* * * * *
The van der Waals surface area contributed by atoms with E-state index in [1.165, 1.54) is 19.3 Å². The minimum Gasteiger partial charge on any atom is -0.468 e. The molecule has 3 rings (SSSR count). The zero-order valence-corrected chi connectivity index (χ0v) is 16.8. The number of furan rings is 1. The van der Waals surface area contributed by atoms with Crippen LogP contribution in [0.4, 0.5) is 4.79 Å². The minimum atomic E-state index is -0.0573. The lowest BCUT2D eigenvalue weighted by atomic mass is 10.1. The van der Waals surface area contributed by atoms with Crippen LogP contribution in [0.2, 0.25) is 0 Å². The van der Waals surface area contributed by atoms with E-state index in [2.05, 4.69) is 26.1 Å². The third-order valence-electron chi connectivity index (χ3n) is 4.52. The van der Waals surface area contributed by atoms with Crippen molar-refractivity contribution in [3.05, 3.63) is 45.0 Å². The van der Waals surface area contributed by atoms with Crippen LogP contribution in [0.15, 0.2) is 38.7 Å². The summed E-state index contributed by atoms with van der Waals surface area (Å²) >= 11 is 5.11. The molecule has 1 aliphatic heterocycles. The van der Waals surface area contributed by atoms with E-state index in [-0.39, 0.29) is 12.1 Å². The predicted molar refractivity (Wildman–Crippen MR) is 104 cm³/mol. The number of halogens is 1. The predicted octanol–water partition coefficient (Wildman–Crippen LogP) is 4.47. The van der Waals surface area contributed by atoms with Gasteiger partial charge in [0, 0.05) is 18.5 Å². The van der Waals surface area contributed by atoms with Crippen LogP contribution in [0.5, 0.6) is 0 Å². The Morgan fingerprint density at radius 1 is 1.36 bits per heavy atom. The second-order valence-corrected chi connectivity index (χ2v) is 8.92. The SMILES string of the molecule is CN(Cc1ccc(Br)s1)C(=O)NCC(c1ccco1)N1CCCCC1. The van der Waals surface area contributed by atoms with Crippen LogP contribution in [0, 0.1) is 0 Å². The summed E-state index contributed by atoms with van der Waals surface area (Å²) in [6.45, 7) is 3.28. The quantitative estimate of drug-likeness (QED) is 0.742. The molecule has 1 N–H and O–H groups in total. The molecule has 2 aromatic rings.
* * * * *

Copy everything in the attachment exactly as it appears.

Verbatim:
The van der Waals surface area contributed by atoms with E-state index in [1.165, 1.54) is 19.3 Å². The minimum Gasteiger partial charge on any atom is -0.468 e. The molecule has 3 rings (SSSR count). The zero-order valence-corrected chi connectivity index (χ0v) is 16.8. The number of furan rings is 1. The van der Waals surface area contributed by atoms with Crippen LogP contribution in [0.4, 0.5) is 4.79 Å². The minimum atomic E-state index is -0.0573. The lowest BCUT2D eigenvalue weighted by atomic mass is 10.1. The van der Waals surface area contributed by atoms with Crippen LogP contribution in [0.2, 0.25) is 0 Å². The van der Waals surface area contributed by atoms with E-state index in [2.05, 4.69) is 26.1 Å². The third-order valence-electron chi connectivity index (χ3n) is 4.52. The van der Waals surface area contributed by atoms with Crippen molar-refractivity contribution in [3.05, 3.63) is 45.0 Å². The van der Waals surface area contributed by atoms with Crippen LogP contribution in [0.15, 0.2) is 38.7 Å². The summed E-state index contributed by atoms with van der Waals surface area (Å²) >= 11 is 5.11. The molecule has 1 aliphatic heterocycles. The van der Waals surface area contributed by atoms with E-state index in [-0.39, 0.29) is 12.1 Å². The predicted molar refractivity (Wildman–Crippen MR) is 104 cm³/mol. The number of halogens is 1. The predicted octanol–water partition coefficient (Wildman–Crippen LogP) is 4.47. The van der Waals surface area contributed by atoms with Gasteiger partial charge in [0, 0.05) is 18.5 Å². The van der Waals surface area contributed by atoms with Crippen LogP contribution in [0.5, 0.6) is 0 Å². The Morgan fingerprint density at radius 1 is 1.36 bits per heavy atom. The second-order valence-corrected chi connectivity index (χ2v) is 8.92. The SMILES string of the molecule is CN(Cc1ccc(Br)s1)C(=O)NCC(c1ccco1)N1CCCCC1. The van der Waals surface area contributed by atoms with Crippen LogP contribution in [0, 0.1) is 0 Å². The summed E-state index contributed by atoms with van der Waals surface area (Å²) in [6.45, 7) is 3.28. The quantitative estimate of drug-likeness (QED) is 0.742. The molecule has 1 N–H and O–H groups in total. The molecule has 2 aromatic rings.